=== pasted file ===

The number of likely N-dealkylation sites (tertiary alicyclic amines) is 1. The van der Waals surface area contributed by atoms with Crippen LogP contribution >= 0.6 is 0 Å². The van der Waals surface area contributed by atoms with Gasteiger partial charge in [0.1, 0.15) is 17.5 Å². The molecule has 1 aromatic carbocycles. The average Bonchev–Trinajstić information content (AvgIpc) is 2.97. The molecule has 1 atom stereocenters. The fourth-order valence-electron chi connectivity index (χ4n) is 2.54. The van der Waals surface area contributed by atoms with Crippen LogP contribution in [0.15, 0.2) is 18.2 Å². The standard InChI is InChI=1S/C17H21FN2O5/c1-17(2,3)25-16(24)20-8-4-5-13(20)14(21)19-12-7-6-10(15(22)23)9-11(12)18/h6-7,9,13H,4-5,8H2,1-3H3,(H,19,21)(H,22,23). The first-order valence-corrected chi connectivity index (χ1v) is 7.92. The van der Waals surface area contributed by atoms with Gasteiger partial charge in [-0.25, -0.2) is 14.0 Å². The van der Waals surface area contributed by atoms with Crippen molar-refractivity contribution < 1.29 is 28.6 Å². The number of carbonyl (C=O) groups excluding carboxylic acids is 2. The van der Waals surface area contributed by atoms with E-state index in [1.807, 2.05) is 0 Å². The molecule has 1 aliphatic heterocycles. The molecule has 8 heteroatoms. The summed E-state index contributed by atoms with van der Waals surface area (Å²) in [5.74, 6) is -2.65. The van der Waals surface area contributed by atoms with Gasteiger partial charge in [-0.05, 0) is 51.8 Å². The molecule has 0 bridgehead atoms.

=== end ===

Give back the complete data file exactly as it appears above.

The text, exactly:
The number of likely N-dealkylation sites (tertiary alicyclic amines) is 1. The van der Waals surface area contributed by atoms with Crippen LogP contribution >= 0.6 is 0 Å². The van der Waals surface area contributed by atoms with Gasteiger partial charge in [0.1, 0.15) is 17.5 Å². The molecule has 1 aromatic carbocycles. The average Bonchev–Trinajstić information content (AvgIpc) is 2.97. The molecule has 1 atom stereocenters. The fourth-order valence-electron chi connectivity index (χ4n) is 2.54. The van der Waals surface area contributed by atoms with Crippen LogP contribution in [0.15, 0.2) is 18.2 Å². The standard InChI is InChI=1S/C17H21FN2O5/c1-17(2,3)25-16(24)20-8-4-5-13(20)14(21)19-12-7-6-10(15(22)23)9-11(12)18/h6-7,9,13H,4-5,8H2,1-3H3,(H,19,21)(H,22,23). The first-order valence-corrected chi connectivity index (χ1v) is 7.92. The van der Waals surface area contributed by atoms with Gasteiger partial charge in [-0.25, -0.2) is 14.0 Å². The van der Waals surface area contributed by atoms with Crippen molar-refractivity contribution < 1.29 is 28.6 Å². The number of carbonyl (C=O) groups excluding carboxylic acids is 2. The van der Waals surface area contributed by atoms with E-state index in [1.807, 2.05) is 0 Å². The molecule has 1 aliphatic heterocycles. The molecule has 8 heteroatoms. The summed E-state index contributed by atoms with van der Waals surface area (Å²) in [5.74, 6) is -2.65. The van der Waals surface area contributed by atoms with Gasteiger partial charge in [-0.05, 0) is 51.8 Å². The molecule has 0 bridgehead atoms.